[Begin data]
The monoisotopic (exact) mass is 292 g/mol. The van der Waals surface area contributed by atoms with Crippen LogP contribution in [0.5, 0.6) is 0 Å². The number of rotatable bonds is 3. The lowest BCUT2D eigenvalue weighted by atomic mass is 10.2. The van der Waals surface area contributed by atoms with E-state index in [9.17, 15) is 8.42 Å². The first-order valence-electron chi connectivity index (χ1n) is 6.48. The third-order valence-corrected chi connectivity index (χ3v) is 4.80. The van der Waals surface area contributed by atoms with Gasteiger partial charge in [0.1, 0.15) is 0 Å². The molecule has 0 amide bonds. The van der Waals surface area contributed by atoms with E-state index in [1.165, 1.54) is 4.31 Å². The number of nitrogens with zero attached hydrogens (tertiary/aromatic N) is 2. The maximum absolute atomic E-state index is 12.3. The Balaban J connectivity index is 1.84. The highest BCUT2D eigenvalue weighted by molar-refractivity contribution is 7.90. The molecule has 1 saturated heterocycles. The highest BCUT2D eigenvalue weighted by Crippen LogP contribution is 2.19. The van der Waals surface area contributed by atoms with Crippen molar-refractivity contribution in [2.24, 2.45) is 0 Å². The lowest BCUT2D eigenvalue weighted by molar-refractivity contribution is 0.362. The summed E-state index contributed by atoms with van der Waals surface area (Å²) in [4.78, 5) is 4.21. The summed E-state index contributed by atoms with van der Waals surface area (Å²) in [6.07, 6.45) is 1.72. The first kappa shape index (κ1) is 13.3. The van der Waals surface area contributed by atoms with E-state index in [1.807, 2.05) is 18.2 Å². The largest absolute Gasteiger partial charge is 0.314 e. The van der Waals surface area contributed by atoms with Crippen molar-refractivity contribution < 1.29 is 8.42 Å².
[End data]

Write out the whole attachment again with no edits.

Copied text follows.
The monoisotopic (exact) mass is 292 g/mol. The van der Waals surface area contributed by atoms with Crippen LogP contribution in [0.5, 0.6) is 0 Å². The number of rotatable bonds is 3. The lowest BCUT2D eigenvalue weighted by atomic mass is 10.2. The van der Waals surface area contributed by atoms with E-state index in [9.17, 15) is 8.42 Å². The first-order valence-electron chi connectivity index (χ1n) is 6.48. The third-order valence-corrected chi connectivity index (χ3v) is 4.80. The van der Waals surface area contributed by atoms with Gasteiger partial charge in [0.1, 0.15) is 0 Å². The molecule has 0 amide bonds. The van der Waals surface area contributed by atoms with E-state index in [1.165, 1.54) is 4.31 Å². The number of nitrogens with zero attached hydrogens (tertiary/aromatic N) is 2. The maximum absolute atomic E-state index is 12.3. The Balaban J connectivity index is 1.84. The highest BCUT2D eigenvalue weighted by molar-refractivity contribution is 7.90. The molecule has 1 saturated heterocycles. The highest BCUT2D eigenvalue weighted by Crippen LogP contribution is 2.19. The van der Waals surface area contributed by atoms with Crippen molar-refractivity contribution in [2.24, 2.45) is 0 Å². The lowest BCUT2D eigenvalue weighted by molar-refractivity contribution is 0.362. The summed E-state index contributed by atoms with van der Waals surface area (Å²) in [4.78, 5) is 4.21. The summed E-state index contributed by atoms with van der Waals surface area (Å²) in [6.07, 6.45) is 1.72. The first kappa shape index (κ1) is 13.3. The van der Waals surface area contributed by atoms with E-state index in [1.807, 2.05) is 18.2 Å². The largest absolute Gasteiger partial charge is 0.314 e. The van der Waals surface area contributed by atoms with Crippen molar-refractivity contribution < 1.29 is 8.42 Å².